The Svbtle blog announced that they received an undisclosed amount of VC money (good for them). They currently have over 200 writers and hope to build “the future of journalism”. Svbtle is building us up to expect not only good writing, but great writing and journalism. The current state of Svbtle doesn’t give me much confidence. As of this writing, many of the posts on the Svbtle front page would probably only be of interest to a certain section of Silicon Valley resident.s Posts like “The 3 competitive Defenses of Enduring SaaS Companies” and “The Single Best Content Marketing Channel for your Startup” make me think that Svbtle is more a thinly veiled mirror of Hacker News than a magazine devoted to ground-breaking journalism.

To me at least, Svbtle is not so much subtle as confusing. Who are these 200 writers? Why did they get invitations? They claim to span “at least eight disciplines” and journalism doesn’t seem to one of them. If Svbtle is supposed to take the best things from traditional publishing, then where are the editors and expert photographers? If Svbtle is going to be “an important place for the sharing of ideas” then where are the comments and where do I send Letters to the Editor?

Furthermore, this confusion isn’t just on the outward, public face of the endeavor. As a writer, it’s not clear to me what I get from publishing on Svbtle. A group of 200 writers is not exactly exclusive, especially when I have no idea what the invitation criteria are. I don’t see any Terms of Service, or an Export button for that matter. The invitation email claims “One of our main goals is to help members become better writers”, but there’s no mention of how that’s supposed to happen. Is there a peer review or editorial process? If there is, what are the qualifications of the editors and reviewers? I just wrote and published a short post and there doesn’t seem to be any of those things. Can I be kicked out and my posts deleted at a moment’s notice?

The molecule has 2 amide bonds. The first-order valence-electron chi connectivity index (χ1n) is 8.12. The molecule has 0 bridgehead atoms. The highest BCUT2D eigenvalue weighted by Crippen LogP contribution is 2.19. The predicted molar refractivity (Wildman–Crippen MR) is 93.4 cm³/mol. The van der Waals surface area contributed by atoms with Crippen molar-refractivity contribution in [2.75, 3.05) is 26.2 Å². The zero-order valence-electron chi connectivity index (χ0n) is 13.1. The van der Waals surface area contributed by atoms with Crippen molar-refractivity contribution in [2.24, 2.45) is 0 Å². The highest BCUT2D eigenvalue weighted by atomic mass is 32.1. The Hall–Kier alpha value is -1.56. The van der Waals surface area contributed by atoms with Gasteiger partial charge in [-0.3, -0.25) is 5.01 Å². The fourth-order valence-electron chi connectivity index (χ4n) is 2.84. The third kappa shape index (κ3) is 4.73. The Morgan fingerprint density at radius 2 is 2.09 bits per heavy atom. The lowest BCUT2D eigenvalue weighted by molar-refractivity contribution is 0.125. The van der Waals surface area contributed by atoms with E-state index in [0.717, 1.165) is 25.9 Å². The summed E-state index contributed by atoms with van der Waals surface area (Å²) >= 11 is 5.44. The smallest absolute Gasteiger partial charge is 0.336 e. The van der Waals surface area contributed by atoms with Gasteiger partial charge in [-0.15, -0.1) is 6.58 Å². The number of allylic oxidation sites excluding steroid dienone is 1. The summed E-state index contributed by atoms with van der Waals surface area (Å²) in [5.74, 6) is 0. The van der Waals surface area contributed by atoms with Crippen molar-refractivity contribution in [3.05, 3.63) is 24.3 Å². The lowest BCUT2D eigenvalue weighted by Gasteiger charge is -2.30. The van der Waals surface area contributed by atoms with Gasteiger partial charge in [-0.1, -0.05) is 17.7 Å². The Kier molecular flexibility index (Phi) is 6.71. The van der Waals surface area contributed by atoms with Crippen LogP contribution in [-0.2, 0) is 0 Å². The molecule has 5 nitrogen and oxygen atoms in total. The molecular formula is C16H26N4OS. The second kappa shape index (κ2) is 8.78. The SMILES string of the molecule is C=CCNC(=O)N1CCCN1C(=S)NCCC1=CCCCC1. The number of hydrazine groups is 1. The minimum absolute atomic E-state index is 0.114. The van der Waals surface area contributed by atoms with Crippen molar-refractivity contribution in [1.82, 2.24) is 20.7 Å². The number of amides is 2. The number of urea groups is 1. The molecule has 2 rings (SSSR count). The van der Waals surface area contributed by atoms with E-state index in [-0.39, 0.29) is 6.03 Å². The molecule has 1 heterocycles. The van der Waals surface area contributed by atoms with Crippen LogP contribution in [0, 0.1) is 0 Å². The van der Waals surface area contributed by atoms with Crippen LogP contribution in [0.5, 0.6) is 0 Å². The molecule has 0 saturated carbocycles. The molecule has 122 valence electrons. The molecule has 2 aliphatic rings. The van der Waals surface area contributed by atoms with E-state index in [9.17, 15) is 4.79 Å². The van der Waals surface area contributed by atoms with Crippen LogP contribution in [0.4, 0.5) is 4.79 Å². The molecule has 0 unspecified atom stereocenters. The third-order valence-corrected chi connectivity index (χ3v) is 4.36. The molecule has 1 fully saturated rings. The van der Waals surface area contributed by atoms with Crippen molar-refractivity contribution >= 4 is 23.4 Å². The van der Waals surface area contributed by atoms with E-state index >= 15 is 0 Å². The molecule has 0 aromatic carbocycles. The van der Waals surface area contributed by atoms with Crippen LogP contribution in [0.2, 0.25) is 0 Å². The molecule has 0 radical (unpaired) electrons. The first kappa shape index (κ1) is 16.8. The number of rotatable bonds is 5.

I suppose that for people dissatisfied with their current blogging platform Svbtle might be an interesting alternative. But it’s not for me. I’m perfectly content with WordPress when it comes to actual writing and Tumblr when it comes to everything else. I’ve never been distracted from my writing by the various controls and buttons and Svbtle lacks too much of what I’d consider essentials for a modern blogging platform.